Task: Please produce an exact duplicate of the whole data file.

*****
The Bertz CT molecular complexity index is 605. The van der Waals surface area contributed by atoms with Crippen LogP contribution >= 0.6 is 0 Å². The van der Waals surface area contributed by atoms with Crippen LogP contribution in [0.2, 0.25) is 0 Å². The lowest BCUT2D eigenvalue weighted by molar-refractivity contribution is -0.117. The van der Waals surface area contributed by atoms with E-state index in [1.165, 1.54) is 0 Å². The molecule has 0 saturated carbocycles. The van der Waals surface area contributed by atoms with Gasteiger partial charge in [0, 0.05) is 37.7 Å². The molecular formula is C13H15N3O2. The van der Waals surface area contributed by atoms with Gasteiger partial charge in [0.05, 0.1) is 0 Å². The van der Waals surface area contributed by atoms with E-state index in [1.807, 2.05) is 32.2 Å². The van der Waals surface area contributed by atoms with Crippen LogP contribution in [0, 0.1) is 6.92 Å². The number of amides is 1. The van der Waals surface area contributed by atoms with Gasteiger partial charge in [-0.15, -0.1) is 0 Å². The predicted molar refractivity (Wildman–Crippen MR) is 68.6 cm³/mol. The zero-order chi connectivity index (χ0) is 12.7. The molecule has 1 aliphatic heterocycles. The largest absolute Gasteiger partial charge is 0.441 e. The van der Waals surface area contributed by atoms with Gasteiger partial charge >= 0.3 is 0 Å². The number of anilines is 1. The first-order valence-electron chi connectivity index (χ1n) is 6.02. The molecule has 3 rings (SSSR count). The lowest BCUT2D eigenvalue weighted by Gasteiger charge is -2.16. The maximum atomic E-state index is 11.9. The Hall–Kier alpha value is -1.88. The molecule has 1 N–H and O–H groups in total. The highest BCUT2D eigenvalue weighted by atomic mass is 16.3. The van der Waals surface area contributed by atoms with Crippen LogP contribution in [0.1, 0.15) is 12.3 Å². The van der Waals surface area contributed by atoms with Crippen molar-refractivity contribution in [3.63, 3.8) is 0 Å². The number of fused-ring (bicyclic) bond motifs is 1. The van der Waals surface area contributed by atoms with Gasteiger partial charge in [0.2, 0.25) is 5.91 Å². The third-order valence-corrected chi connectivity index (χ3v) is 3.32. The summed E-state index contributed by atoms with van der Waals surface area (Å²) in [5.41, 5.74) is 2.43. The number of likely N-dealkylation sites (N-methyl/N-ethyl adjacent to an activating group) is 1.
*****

The Bertz CT molecular complexity index is 605. The van der Waals surface area contributed by atoms with Crippen LogP contribution >= 0.6 is 0 Å². The van der Waals surface area contributed by atoms with Crippen LogP contribution in [0.2, 0.25) is 0 Å². The lowest BCUT2D eigenvalue weighted by molar-refractivity contribution is -0.117. The van der Waals surface area contributed by atoms with E-state index in [1.165, 1.54) is 0 Å². The molecule has 0 saturated carbocycles. The van der Waals surface area contributed by atoms with Gasteiger partial charge in [0, 0.05) is 37.7 Å². The molecular formula is C13H15N3O2. The van der Waals surface area contributed by atoms with Gasteiger partial charge in [0.05, 0.1) is 0 Å². The van der Waals surface area contributed by atoms with E-state index in [1.807, 2.05) is 32.2 Å². The van der Waals surface area contributed by atoms with Crippen LogP contribution in [0, 0.1) is 6.92 Å². The number of amides is 1. The van der Waals surface area contributed by atoms with Gasteiger partial charge in [-0.15, -0.1) is 0 Å². The predicted molar refractivity (Wildman–Crippen MR) is 68.6 cm³/mol. The zero-order chi connectivity index (χ0) is 12.7. The molecule has 1 aliphatic heterocycles. The largest absolute Gasteiger partial charge is 0.441 e. The van der Waals surface area contributed by atoms with Gasteiger partial charge >= 0.3 is 0 Å². The number of anilines is 1. The first-order valence-electron chi connectivity index (χ1n) is 6.02. The molecule has 3 rings (SSSR count). The lowest BCUT2D eigenvalue weighted by Gasteiger charge is -2.16. The maximum atomic E-state index is 11.9. The Hall–Kier alpha value is -1.88. The molecule has 1 N–H and O–H groups in total. The highest BCUT2D eigenvalue weighted by atomic mass is 16.3. The van der Waals surface area contributed by atoms with Crippen LogP contribution in [0.1, 0.15) is 12.3 Å². The van der Waals surface area contributed by atoms with Crippen molar-refractivity contribution in [3.63, 3.8) is 0 Å². The number of fused-ring (bicyclic) bond motifs is 1. The van der Waals surface area contributed by atoms with Gasteiger partial charge in [0.2, 0.25) is 5.91 Å². The third-order valence-corrected chi connectivity index (χ3v) is 3.32. The summed E-state index contributed by atoms with van der Waals surface area (Å²) in [5.41, 5.74) is 2.43. The number of likely N-dealkylation sites (N-methyl/N-ethyl adjacent to an activating group) is 1.